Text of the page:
Of all postwar sportsmen, only Bobby Charlton and, at a pinch, Henry Cooper come close to matching Botham’s enduring popularity. But Charlton, a shy man who was scarred by the Munich plane crash of 1958 (and may never have recovered from its emotional effects), has never comfortably occupied a public stage; and Cooper, being a boxer, had a solitary role. Botham, by contrast, spoke for England. Whenever he picked up his bat, or had a ball in his hand, he left spectators in no doubt.

Others have also spoken for England. Bobby Moore and Martin Johnson, captains respectively of England’s World Cup-winning football and rugby teams, were great players but did not reach out to people as naturally as Botham. Nick Faldo, Lester Piggott, Sebastian Coe and, to bring us up to date, Lewis Hamilton have beaten the best in the world, but they lacked those qualities that Botham displayed so freely. That is not to mark them down. They were, and are, champions. But Botham was born under a different star.

It was John Arlott, the great cricket commentator, who first spotted his uniqueness. Covering a match at Taunton in 1974, he asked the young colt to carry his bags up the rickety staircase to the press box, where Arlott, wearing his oenophile’s hat, pulled out a bottle of red wine and invited Botham to drink. Forty years later Botham is a discriminating wine drinker – and maker. Along with his friend and fellow England great Bob Willis, and their Australian wine­making pal Geoff Merrill, he has put his name to a notable Shiraz, “BMW”.

Arlott, with his nose for talent and good company, saw something in the young Botham that Brian Close, his captain at Somerset, was beginning to bring out. Later, Mike Brearley, as England captain, drew out something even more remarkable. As Rodgers and Hammerstein wrote, you’ve got to be carefully taught. And Botham, a fine team man as well as a supreme individual performer, has never withheld praise from those who enabled him to find his voice.

If sport reveals character, then cricket is the game that reveals it most clearly. In no other sport is the individual performance rooted so firmly in a team context. Every over brings a contest of skill and intelligence between batsman and bowler but only a team can win the match. “A cricketer,” as Arlott said, “is showing you something of himself all the time.”

Cricket also reveals national character more than any other sport. Football may be the most popular game in the world but cricket, and cricketers, tell us far more about England and Englishness. It is instructive, in this regard, to hear what Philippe Auclair, a French journalist and author long resident in London, has to say about Botham: “He is essentially an 18th-century Englishman.” In one! It’s not difficult to sense a kinship with Tom Jones, Fielding’s embodiment of 18th-century life, who began his journey, as readers may recall, in Somerset.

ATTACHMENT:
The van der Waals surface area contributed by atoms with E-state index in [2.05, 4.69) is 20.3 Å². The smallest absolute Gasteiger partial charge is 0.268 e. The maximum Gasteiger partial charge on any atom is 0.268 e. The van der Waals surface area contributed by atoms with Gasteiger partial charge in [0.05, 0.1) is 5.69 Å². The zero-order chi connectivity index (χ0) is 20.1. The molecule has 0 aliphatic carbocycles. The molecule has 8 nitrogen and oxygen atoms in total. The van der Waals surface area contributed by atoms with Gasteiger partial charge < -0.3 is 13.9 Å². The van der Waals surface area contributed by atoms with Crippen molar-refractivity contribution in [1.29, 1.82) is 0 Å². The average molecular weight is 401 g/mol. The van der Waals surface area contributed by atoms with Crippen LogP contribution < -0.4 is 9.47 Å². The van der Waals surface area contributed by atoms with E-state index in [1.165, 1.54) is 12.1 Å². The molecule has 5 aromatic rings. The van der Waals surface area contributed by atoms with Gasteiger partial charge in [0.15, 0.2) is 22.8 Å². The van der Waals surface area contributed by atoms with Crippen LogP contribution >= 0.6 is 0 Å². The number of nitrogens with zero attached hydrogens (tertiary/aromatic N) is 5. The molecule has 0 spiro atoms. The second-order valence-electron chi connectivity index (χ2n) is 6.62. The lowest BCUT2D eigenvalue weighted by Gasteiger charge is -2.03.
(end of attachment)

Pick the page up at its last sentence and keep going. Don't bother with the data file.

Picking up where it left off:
A country boy who played for Worcestershire after leaving Somerset, and who lives by choice in North Yorkshire, Botham is an old-fashioned Englishman. Although nobody has yet found him listening to the parson’s sermon, he is conservative with a small and upper-case C, a robust monarchist, handy with rod and gun, and happiest with a beaker in front of him. He represents (though he would never claim to be a representative) all those people who understand instinctively what England means, not in a narrow way, but through something that is in the blood.

Above all, he will be remembered for ever as the hero of 1981. Even now it takes some believing that Botham bowled and batted with such striking success that the Australians, who were one up after two Tests, were crushed. Some of us who were actually at Headingley for the famous third Test – thousands who claim to have been there were not – recall the odds of 500-1 on an England victory going up on the electronic scoreboard that Saturday evening.

Botham made 149 not out as England, following on, beat the Aussies by 18 runs. For three hours the country seemed to stop. In the next Test, at Edgbaston, Botham took five wickets for one run as Australia fell under his spell. Then, at Old Trafford, on a dank Saturday afternoon, he played the most memorable innings of his life and one of the greatest innings ever played by an Englishman: 118 magnificent, joyful runs. Joy: that’s the word. Botham brought joy into people’s lives.

Yet it was the final Test at the Oval, which ended in a draw, that brought from him a performance no less remarkable than those from before. He bowled 89 overs in that match, flat out, continuing to run in when others withdrew with injury. That was the team man coming to the fore. Little wonder his comrades thought the world of him.

Modest, loyal, respectful to opponents, grateful to all who have lent him a hand, and supported throughout a turbulent life by Kath, his rock of a wife, and their three children, this is a cricketing hero to rank with W G Grace, Jack Hobbs, Wally Hammond and Fred Trueman. A feature in the lives of all who saw him, and a very English hero. 

This article first appeared in the 26 November 2015 issue of the New Statesman, Terror vs the State